Each January, I reflect on the prior year’s columns. I am always curious about the topics and people I have written about over the course of the year. I hope you are, too.
I know it’s not January, but I have been taking a hiatus from this column in order to complete a book.
■ Last April, I wrote about a diabolical plan hatched by our right-wing-controlled Indiana Legislature to eviscerate Roe v. Wade by placing so many barriers and restrictions on this pro-choice activity that “when the hapless patient figures it all out the unplanned child will be distributing leaflets at anti-Planned Parenthood rallies.”
I declared that the whole episode was just another pathetic waste of time and money due to the patent unconstitutionality of the legislation. The circus continues. The 2017 onslaught is HB 1128, which would require physicians to advise their clients about an abortion-reversal pill in support of which there is no accepted science. If enacted, the constitutionality of this law will surely be challenged—successfully. We should require the sponsors of these bills to reimburse Indiana for the cost of their frolics.
■ In May, I summed up the graduate degree commencement address I was honored to deliver at Indiana University. I issued a call to arms. I told the graduates that our democracy is messy, boisterous, inefficient and frustrating, but it is the best in the world and we need to care enough to perpetuate this wondrous form of government. One of the most important underpinnings of a democracy is a free press. One who wishes to destroy our democracy need only to begin by refusing access to journalists who disagree with those in power. President Trump has done just that by barring journalists from The New York Times and several other news organizations from attending his daily briefing. This action is unprecedented and dangerous.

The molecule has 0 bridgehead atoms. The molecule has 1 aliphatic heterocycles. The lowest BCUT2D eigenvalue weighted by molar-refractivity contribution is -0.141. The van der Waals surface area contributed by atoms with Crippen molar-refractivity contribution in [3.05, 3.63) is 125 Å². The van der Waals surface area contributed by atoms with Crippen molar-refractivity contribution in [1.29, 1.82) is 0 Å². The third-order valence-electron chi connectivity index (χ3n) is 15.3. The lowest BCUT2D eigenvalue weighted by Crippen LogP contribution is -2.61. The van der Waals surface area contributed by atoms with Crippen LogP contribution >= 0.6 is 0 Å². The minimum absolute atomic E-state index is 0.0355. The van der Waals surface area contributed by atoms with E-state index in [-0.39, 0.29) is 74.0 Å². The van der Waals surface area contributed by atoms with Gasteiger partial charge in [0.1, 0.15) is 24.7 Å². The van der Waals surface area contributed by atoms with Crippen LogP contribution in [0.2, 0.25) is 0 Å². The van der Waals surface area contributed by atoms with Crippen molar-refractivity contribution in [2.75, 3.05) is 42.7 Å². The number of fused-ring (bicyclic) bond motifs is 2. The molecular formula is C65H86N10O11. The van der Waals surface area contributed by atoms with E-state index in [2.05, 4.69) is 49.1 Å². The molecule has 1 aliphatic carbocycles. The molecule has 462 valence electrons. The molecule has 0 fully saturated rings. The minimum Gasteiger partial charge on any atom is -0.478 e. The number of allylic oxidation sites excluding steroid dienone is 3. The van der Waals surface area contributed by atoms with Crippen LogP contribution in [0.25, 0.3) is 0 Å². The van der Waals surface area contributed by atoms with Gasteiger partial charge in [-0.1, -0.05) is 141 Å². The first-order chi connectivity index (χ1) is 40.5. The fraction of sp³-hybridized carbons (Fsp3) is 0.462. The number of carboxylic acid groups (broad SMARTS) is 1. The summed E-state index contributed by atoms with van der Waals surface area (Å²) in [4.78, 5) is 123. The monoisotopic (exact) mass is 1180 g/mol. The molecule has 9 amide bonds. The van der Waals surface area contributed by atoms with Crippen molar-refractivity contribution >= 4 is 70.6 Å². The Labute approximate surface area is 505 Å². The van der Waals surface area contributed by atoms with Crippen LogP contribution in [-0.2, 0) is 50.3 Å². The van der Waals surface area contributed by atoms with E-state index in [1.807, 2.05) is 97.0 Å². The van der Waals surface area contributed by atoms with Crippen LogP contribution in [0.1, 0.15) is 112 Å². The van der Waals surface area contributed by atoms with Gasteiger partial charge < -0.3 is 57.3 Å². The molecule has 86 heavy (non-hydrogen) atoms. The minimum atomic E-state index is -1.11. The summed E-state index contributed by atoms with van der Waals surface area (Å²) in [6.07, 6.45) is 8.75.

■ My March column found me lamenting the death of a good friend, Don Davis. You remember Davis: “I don’t want to make any money, folks; I just love to sell guns.” When Indiana considered legislation legalizing the sale of guns at gun shows and allowing hardened felons to carry hand guns, Davis fought hard against it. He said, “I am full of baloney, I admit it, but I know what the general public wants and it wants more restrictive gun laws.” He added, “The Legislature does not know what it’s doing. Guns should not be as available as popcorn or a loaf of bread.” According to that logic, the Legislature still doesn’t know what it is doing—no action on this issue in 2017.
■ In February I disagreed with U.S. District Judge Tanya Walton Pratt on the sentence she imposed on Jared Fogle, which I thought was excessive. Under the terms of Fogle’s plea agreement, the prosecution agreed not to ask for a sentence greater than 12 years and seven months in consideration of the defendant’s and his counsel’s accommodation not to ask for a sentence less than five years. That left a wide range for Judge Pratt to mete out fair justice. Pratt disregarded the plea agreement and sentenced Fogle to 15 years and eight months in prison. I felt that, although Pratt was within her authority, she was offensive to the process. She could have rejected the plea bargain and given defense counsel the right to withdraw the plea or negotiate a different sentencing range. Instead, her incomprehensible deviation from the reasonable suggested-sentencing parameters hashed out by two competent and experienced teams dealt a blow to the entire system of justice. I predicted that the sentence would be overturned on appeal. I was wrong.
Thank you for reading my columns last year and for responding. I have enjoyed our dialogue. Best of luck to all of us for a healthy and prosperous 2017.•
Maurer is a shareholder in IBJ Corp., which owns Indianapolis Business Journal. His column appears every other week. To comment on this column, send e-mail to firstname.lastname@example.org.